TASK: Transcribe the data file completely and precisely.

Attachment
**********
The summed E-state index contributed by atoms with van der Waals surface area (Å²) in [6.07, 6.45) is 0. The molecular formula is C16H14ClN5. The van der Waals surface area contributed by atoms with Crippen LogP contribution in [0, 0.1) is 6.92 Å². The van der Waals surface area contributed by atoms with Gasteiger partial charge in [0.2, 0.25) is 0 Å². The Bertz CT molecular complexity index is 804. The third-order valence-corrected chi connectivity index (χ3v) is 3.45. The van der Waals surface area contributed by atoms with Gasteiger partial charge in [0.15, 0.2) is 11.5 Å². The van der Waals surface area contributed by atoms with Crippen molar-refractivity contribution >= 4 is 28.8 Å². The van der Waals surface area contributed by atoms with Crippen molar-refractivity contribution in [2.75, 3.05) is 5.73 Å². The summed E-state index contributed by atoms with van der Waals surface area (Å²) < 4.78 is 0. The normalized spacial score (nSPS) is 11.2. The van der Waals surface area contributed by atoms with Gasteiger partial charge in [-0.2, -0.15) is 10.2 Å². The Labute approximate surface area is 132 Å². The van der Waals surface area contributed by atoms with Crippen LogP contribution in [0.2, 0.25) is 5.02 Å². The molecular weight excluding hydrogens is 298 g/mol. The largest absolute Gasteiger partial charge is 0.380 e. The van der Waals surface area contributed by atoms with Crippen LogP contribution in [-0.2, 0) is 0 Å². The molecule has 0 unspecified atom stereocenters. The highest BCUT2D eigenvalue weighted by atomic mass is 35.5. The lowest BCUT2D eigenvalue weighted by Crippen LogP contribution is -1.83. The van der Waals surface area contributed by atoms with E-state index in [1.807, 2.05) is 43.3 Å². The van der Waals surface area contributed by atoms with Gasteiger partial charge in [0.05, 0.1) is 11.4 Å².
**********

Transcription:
The summed E-state index contributed by atoms with van der Waals surface area (Å²) in [6.07, 6.45) is 0. The molecular formula is C16H14ClN5. The van der Waals surface area contributed by atoms with Crippen LogP contribution in [0, 0.1) is 6.92 Å². The van der Waals surface area contributed by atoms with Gasteiger partial charge in [0.2, 0.25) is 0 Å². The Bertz CT molecular complexity index is 804. The third-order valence-corrected chi connectivity index (χ3v) is 3.45. The van der Waals surface area contributed by atoms with Gasteiger partial charge in [0.15, 0.2) is 11.5 Å². The van der Waals surface area contributed by atoms with Crippen molar-refractivity contribution >= 4 is 28.8 Å². The van der Waals surface area contributed by atoms with Crippen molar-refractivity contribution in [2.75, 3.05) is 5.73 Å². The summed E-state index contributed by atoms with van der Waals surface area (Å²) < 4.78 is 0. The normalized spacial score (nSPS) is 11.2. The van der Waals surface area contributed by atoms with Gasteiger partial charge in [-0.2, -0.15) is 10.2 Å². The Labute approximate surface area is 132 Å². The van der Waals surface area contributed by atoms with Crippen LogP contribution in [0.2, 0.25) is 5.02 Å². The molecular weight excluding hydrogens is 298 g/mol. The largest absolute Gasteiger partial charge is 0.380 e. The van der Waals surface area contributed by atoms with Crippen LogP contribution in [-0.2, 0) is 0 Å². The molecule has 0 unspecified atom stereocenters. The highest BCUT2D eigenvalue weighted by atomic mass is 35.5. The lowest BCUT2D eigenvalue weighted by Crippen LogP contribution is -1.83. The van der Waals surface area contributed by atoms with E-state index in [1.807, 2.05) is 43.3 Å². The van der Waals surface area contributed by atoms with Gasteiger partial charge in [0.05, 0.1) is 11.4 Å².